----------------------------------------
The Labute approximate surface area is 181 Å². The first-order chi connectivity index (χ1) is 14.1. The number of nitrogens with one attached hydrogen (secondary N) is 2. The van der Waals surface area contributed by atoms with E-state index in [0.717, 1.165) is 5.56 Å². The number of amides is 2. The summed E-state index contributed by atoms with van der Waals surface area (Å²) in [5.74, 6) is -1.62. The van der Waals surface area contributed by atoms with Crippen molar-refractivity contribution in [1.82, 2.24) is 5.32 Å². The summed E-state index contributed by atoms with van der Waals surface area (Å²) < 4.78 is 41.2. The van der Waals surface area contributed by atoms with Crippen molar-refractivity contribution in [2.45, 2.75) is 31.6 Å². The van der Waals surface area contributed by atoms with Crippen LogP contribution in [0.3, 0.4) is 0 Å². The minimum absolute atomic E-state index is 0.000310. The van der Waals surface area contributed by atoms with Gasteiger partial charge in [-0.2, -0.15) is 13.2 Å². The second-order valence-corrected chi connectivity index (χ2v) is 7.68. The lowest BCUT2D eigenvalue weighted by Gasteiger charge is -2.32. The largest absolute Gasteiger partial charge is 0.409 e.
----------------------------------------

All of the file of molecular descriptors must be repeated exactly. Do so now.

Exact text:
The Labute approximate surface area is 181 Å². The first-order chi connectivity index (χ1) is 14.1. The number of nitrogens with one attached hydrogen (secondary N) is 2. The van der Waals surface area contributed by atoms with E-state index in [0.717, 1.165) is 5.56 Å². The number of amides is 2. The summed E-state index contributed by atoms with van der Waals surface area (Å²) in [5.74, 6) is -1.62. The van der Waals surface area contributed by atoms with Crippen molar-refractivity contribution in [1.82, 2.24) is 5.32 Å². The summed E-state index contributed by atoms with van der Waals surface area (Å²) < 4.78 is 41.2. The van der Waals surface area contributed by atoms with Crippen molar-refractivity contribution in [2.45, 2.75) is 31.6 Å². The van der Waals surface area contributed by atoms with Crippen LogP contribution in [0.3, 0.4) is 0 Å². The minimum absolute atomic E-state index is 0.000310. The van der Waals surface area contributed by atoms with Gasteiger partial charge in [-0.2, -0.15) is 13.2 Å². The second-order valence-corrected chi connectivity index (χ2v) is 7.68. The lowest BCUT2D eigenvalue weighted by Gasteiger charge is -2.32. The largest absolute Gasteiger partial charge is 0.409 e.